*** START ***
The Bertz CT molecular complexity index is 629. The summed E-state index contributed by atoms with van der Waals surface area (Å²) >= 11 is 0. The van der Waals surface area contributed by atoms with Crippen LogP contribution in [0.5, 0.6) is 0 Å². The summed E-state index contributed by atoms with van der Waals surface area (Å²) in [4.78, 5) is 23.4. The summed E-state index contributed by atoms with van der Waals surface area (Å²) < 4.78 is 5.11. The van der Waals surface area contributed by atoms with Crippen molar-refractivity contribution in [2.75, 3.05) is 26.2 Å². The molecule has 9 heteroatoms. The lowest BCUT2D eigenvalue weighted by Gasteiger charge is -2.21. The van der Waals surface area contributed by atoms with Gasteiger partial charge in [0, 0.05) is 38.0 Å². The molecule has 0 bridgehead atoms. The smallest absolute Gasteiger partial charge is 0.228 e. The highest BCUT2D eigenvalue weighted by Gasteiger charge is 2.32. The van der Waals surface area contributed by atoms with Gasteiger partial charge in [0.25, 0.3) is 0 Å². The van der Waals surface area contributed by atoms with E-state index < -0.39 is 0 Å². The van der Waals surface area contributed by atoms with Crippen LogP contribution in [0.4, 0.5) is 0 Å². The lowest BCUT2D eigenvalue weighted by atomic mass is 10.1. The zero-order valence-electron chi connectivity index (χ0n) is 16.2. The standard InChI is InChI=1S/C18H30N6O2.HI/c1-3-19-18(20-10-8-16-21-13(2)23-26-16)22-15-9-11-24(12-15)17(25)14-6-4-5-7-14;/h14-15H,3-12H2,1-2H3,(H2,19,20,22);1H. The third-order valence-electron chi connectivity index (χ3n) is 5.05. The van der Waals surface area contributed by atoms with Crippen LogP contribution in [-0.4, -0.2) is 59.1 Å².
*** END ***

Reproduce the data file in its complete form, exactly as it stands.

The Bertz CT molecular complexity index is 629. The summed E-state index contributed by atoms with van der Waals surface area (Å²) >= 11 is 0. The van der Waals surface area contributed by atoms with Crippen LogP contribution in [0.5, 0.6) is 0 Å². The summed E-state index contributed by atoms with van der Waals surface area (Å²) in [4.78, 5) is 23.4. The summed E-state index contributed by atoms with van der Waals surface area (Å²) < 4.78 is 5.11. The van der Waals surface area contributed by atoms with Crippen molar-refractivity contribution in [2.75, 3.05) is 26.2 Å². The molecule has 9 heteroatoms. The lowest BCUT2D eigenvalue weighted by Gasteiger charge is -2.21. The van der Waals surface area contributed by atoms with Gasteiger partial charge in [0, 0.05) is 38.0 Å². The molecule has 0 bridgehead atoms. The smallest absolute Gasteiger partial charge is 0.228 e. The highest BCUT2D eigenvalue weighted by Gasteiger charge is 2.32. The van der Waals surface area contributed by atoms with Gasteiger partial charge in [0.25, 0.3) is 0 Å². The van der Waals surface area contributed by atoms with E-state index < -0.39 is 0 Å². The van der Waals surface area contributed by atoms with Crippen LogP contribution in [0.4, 0.5) is 0 Å². The lowest BCUT2D eigenvalue weighted by atomic mass is 10.1. The zero-order valence-electron chi connectivity index (χ0n) is 16.2. The standard InChI is InChI=1S/C18H30N6O2.HI/c1-3-19-18(20-10-8-16-21-13(2)23-26-16)22-15-9-11-24(12-15)17(25)14-6-4-5-7-14;/h14-15H,3-12H2,1-2H3,(H2,19,20,22);1H. The third-order valence-electron chi connectivity index (χ3n) is 5.05. The van der Waals surface area contributed by atoms with Crippen LogP contribution in [-0.4, -0.2) is 59.1 Å².